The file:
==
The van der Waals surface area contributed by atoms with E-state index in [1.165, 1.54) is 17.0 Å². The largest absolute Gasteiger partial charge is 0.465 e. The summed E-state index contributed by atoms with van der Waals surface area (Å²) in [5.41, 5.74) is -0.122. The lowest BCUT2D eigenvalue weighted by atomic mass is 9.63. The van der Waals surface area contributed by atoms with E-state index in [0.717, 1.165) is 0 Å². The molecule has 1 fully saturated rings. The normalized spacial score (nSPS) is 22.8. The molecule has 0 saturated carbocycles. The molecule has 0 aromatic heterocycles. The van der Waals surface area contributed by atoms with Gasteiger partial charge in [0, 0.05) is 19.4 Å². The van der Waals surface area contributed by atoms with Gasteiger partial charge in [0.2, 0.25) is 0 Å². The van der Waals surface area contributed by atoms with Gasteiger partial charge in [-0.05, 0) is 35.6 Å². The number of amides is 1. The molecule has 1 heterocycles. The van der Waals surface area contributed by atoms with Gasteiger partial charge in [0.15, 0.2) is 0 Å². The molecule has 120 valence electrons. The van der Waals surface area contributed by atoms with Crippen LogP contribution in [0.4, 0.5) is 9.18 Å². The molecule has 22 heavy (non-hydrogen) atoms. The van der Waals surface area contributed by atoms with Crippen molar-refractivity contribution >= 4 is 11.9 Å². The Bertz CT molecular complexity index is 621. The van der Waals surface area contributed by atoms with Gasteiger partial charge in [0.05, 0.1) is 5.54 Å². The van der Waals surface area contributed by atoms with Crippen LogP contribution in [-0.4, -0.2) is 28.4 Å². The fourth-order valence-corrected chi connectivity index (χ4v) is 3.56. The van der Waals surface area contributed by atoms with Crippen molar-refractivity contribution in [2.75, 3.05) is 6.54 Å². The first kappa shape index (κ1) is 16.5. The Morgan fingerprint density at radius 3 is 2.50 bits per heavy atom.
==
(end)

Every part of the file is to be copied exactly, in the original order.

The van der Waals surface area contributed by atoms with E-state index in [1.165, 1.54) is 17.0 Å². The largest absolute Gasteiger partial charge is 0.465 e. The summed E-state index contributed by atoms with van der Waals surface area (Å²) in [5.41, 5.74) is -0.122. The lowest BCUT2D eigenvalue weighted by atomic mass is 9.63. The van der Waals surface area contributed by atoms with E-state index in [0.717, 1.165) is 0 Å². The molecule has 1 fully saturated rings. The normalized spacial score (nSPS) is 22.8. The molecule has 0 saturated carbocycles. The molecule has 0 aromatic heterocycles. The van der Waals surface area contributed by atoms with Gasteiger partial charge in [0, 0.05) is 19.4 Å². The van der Waals surface area contributed by atoms with Gasteiger partial charge in [0.2, 0.25) is 0 Å². The van der Waals surface area contributed by atoms with Gasteiger partial charge in [-0.05, 0) is 35.6 Å². The number of amides is 1. The molecule has 1 heterocycles. The van der Waals surface area contributed by atoms with Gasteiger partial charge in [0.15, 0.2) is 0 Å². The molecule has 120 valence electrons. The van der Waals surface area contributed by atoms with Crippen LogP contribution in [0.4, 0.5) is 9.18 Å². The molecule has 22 heavy (non-hydrogen) atoms. The van der Waals surface area contributed by atoms with Crippen molar-refractivity contribution >= 4 is 11.9 Å². The Bertz CT molecular complexity index is 621. The van der Waals surface area contributed by atoms with Gasteiger partial charge in [0.05, 0.1) is 5.54 Å². The van der Waals surface area contributed by atoms with Crippen LogP contribution in [-0.4, -0.2) is 28.4 Å². The fourth-order valence-corrected chi connectivity index (χ4v) is 3.56. The van der Waals surface area contributed by atoms with Crippen molar-refractivity contribution in [2.75, 3.05) is 6.54 Å². The first kappa shape index (κ1) is 16.5. The Morgan fingerprint density at radius 3 is 2.50 bits per heavy atom.